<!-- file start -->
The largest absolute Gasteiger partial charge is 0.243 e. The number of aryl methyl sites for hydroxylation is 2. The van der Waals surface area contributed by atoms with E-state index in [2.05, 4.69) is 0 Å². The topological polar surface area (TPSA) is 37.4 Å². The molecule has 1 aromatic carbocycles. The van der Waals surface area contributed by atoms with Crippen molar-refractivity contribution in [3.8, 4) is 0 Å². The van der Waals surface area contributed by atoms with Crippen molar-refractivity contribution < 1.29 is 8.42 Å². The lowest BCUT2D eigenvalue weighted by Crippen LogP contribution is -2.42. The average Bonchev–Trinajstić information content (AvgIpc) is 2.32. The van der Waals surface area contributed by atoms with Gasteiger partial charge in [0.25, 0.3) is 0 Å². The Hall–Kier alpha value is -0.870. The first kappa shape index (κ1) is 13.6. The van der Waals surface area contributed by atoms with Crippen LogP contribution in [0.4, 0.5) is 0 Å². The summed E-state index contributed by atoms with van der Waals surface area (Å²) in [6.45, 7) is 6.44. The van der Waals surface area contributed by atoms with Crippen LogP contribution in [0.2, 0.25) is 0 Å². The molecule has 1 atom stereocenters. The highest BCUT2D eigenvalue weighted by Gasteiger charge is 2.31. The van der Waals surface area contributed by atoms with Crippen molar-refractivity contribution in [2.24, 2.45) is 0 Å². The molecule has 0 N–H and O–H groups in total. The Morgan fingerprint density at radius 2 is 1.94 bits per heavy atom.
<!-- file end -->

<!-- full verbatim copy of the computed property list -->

The largest absolute Gasteiger partial charge is 0.243 e. The number of aryl methyl sites for hydroxylation is 2. The van der Waals surface area contributed by atoms with E-state index in [2.05, 4.69) is 0 Å². The topological polar surface area (TPSA) is 37.4 Å². The molecule has 1 aromatic carbocycles. The van der Waals surface area contributed by atoms with Crippen molar-refractivity contribution in [3.8, 4) is 0 Å². The van der Waals surface area contributed by atoms with Crippen molar-refractivity contribution < 1.29 is 8.42 Å². The lowest BCUT2D eigenvalue weighted by Crippen LogP contribution is -2.42. The average Bonchev–Trinajstić information content (AvgIpc) is 2.32. The van der Waals surface area contributed by atoms with Gasteiger partial charge in [0.25, 0.3) is 0 Å². The Hall–Kier alpha value is -0.870. The first kappa shape index (κ1) is 13.6. The van der Waals surface area contributed by atoms with Crippen LogP contribution in [0.4, 0.5) is 0 Å². The summed E-state index contributed by atoms with van der Waals surface area (Å²) in [6.45, 7) is 6.44. The van der Waals surface area contributed by atoms with Crippen LogP contribution in [0.2, 0.25) is 0 Å². The molecule has 1 atom stereocenters. The highest BCUT2D eigenvalue weighted by Gasteiger charge is 2.31. The van der Waals surface area contributed by atoms with Crippen molar-refractivity contribution in [2.24, 2.45) is 0 Å². The molecule has 0 N–H and O–H groups in total. The Morgan fingerprint density at radius 2 is 1.94 bits per heavy atom.